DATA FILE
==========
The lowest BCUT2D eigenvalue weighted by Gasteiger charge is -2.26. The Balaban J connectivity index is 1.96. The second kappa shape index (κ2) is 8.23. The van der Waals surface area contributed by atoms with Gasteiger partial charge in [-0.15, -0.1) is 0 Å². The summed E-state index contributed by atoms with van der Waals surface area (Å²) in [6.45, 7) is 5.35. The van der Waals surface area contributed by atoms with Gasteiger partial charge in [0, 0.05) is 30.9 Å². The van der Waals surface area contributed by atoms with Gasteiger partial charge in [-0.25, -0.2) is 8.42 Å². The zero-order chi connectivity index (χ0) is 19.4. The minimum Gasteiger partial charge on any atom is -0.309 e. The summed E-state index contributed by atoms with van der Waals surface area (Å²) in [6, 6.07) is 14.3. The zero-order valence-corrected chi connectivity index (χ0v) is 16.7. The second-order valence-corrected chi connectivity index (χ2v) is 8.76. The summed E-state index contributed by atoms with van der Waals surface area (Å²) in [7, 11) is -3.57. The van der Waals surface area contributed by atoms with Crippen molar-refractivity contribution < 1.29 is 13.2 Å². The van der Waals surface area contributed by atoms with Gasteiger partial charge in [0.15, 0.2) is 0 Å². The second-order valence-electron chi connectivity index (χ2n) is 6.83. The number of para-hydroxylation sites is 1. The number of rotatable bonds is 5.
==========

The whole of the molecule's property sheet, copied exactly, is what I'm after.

The lowest BCUT2D eigenvalue weighted by Gasteiger charge is -2.26. The Balaban J connectivity index is 1.96. The second kappa shape index (κ2) is 8.23. The van der Waals surface area contributed by atoms with Gasteiger partial charge in [-0.15, -0.1) is 0 Å². The summed E-state index contributed by atoms with van der Waals surface area (Å²) in [6.45, 7) is 5.35. The van der Waals surface area contributed by atoms with Gasteiger partial charge in [0, 0.05) is 30.9 Å². The van der Waals surface area contributed by atoms with Gasteiger partial charge in [-0.25, -0.2) is 8.42 Å². The zero-order chi connectivity index (χ0) is 19.4. The minimum Gasteiger partial charge on any atom is -0.309 e. The summed E-state index contributed by atoms with van der Waals surface area (Å²) in [6, 6.07) is 14.3. The zero-order valence-corrected chi connectivity index (χ0v) is 16.7. The second-order valence-corrected chi connectivity index (χ2v) is 8.76. The summed E-state index contributed by atoms with van der Waals surface area (Å²) in [7, 11) is -3.57. The van der Waals surface area contributed by atoms with Crippen molar-refractivity contribution < 1.29 is 13.2 Å². The van der Waals surface area contributed by atoms with Gasteiger partial charge in [0.15, 0.2) is 0 Å². The second-order valence-electron chi connectivity index (χ2n) is 6.83. The number of para-hydroxylation sites is 1. The number of rotatable bonds is 5.